Dr. Brandon Hawk

Brandon Hawk Photo
Department, Office, or School
Department of English
  • Professor

With a Ph.D. in Medieval Studies from the University of Connecticut (2014), I joined the RIC English Department in 2015. My fields of expertise are Old and Middle English, Old Norse, history of the English language, digital humanities, the Bible as/in literature, translation, and the history of the book. Most of my interests in research and teaching encompass what might be called transmission studies: the afterlives of texts, including circulation, translations, adaptations, and representations in various cultures and media.

My first book, Preaching Apocrypha in Anglo-Saxon England, was published by the University of Toronto Press in 2018, and my second book, The Gospel of Pseudo-Matthew and the Nativity of Mary, was published by Cascade Books in 2019. In 2021, I published Apocrypha for Beginners: A Guide to Understanding and Exploring Scriptures Beyond the Bible with Rockridge Press.

I also work on pop culture uses of the Middle Ages and religion. I’ve written a variety of pieces for my website, The Public Medievalist, Forces of Geek, the Washington Post, and The Conversation. I’ve especially focused some of this work on Star Wars. I’ve recently collaborated with Dot Porter at the University of Pennsylvania on a series of videos titled Sacred Texts: Codices Far, Far Away–all about the connections between Star Wars and medieval manuscripts. You can see more about the series here, and you can find the playlist for the videos here.

You can learn more about me on my website and blog about teaching and research at http://brandonwhawk.net​.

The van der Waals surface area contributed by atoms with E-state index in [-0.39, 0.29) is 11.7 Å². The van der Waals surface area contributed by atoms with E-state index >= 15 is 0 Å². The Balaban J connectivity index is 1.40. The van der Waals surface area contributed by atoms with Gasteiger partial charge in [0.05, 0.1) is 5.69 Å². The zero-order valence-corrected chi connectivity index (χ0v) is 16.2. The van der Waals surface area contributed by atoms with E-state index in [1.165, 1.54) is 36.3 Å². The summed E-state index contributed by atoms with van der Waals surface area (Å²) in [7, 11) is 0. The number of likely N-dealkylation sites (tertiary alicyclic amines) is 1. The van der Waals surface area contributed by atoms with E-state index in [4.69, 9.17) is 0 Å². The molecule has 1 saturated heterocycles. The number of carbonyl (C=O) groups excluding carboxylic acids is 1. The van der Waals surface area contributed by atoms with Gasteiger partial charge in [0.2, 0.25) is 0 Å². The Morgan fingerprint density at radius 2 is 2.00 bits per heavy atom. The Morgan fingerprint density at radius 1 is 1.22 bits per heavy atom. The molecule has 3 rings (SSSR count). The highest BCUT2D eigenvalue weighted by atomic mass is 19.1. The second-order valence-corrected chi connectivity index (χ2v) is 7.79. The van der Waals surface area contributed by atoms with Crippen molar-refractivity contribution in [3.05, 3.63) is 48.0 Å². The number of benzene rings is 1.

B.A., Houghton College

M.A., University of Connecticut

Ph.D., University of Connecticut

Selected Publications

“Biblical Apocrypha as Medieval World Literature,” The Medieval Globe 6.2 (2020): 49-83.

“Versions of the Gospel of Pseudo-Matthew in Early England,” Philological Quarterly 99 (2020): 245-67.

“Apocrypha and Fictionality,” invited contribution to a forum on “Medieval Fictionalities,” New Literary History 51 (2020): 253-57.

“A History of the Study of Apocrypha in Anglo-Saxon England,” forthcoming in Bulletin for the Study of Religion.

“Modelling Medieval Hands: Practical OCR for Caroline Minuscule,” co-authored with Antonia Karaisl and Nick White, forthcoming in Digital Humanities Quarterly​.

“Prosthesis: From Grammar to Medicine in the Earliest History of the Word,” Disability Studies Quarterly 38.4 (2018): open access here

“The Gospel of Pseudo-Matthew, the Rule of the Master, and the Rule of Benedict,” Revue Bénédictine 128.2 (2018): 281-93.

“The Fifteen Signs before Judgment in Anglo-Saxon England: A Reassessment,” JEGP 117 (2018): 443-57.

“The Literary Contexts and Early Transmission of the Latin Life of Judas,” Journal of Medieval Religious Cultures 44 (2018): 60-76.

“Ælfric’s Genesis and Bede’s Commentarius in Genesim,” Medium Ævum 85 (2016): 208-16.

“Psalm 151 in Anglo-Saxon England,” Review of English Studies n.s. 66 (2015): 805-21. 

See more about my publications here.​​​​


The Gospel of Pseudo-Matthew and the Nativity of Mary, Early Christian Apocrypha Series (Eugene, OR: Cascade Books, forthcoming).

Preaching Apocrypha in Anglo-Saxon England, Toronto Anglo-Saxon Series 30 (Toronto: University of Toronto Press, 2018).​

Apocrypha for Beginners: A Guide to Understanding and Exploring Scriptures Beyond the Bible (Emeryville, CA: Rockridge Press, 2021).


ENGL 120 Studies in Literature and Identity
ENGL 121 Studies in Literature and Nation
ENGL 122 Studies in Literature and the Canon
ENGL 123 Studies in Literature and Genre
ENGL 200 Reading Literature and Culture
ENGL 205 British Literature to 1700
ENGL 347 Literatures of Medieval Britain
ENGL 345 Shakespeare: Histories and Comedies
ENGL 346 Shakespeare: Tragedies and Romances
ENGL 432 Studies in the English Language
ENGL 460 Seminar in Major Authors & Themes: Medieval Multimedia
ENGL 501 Introduction to Graduate Study
ENGL 530 Topics in British Literature before 1660: Medieval Multimedia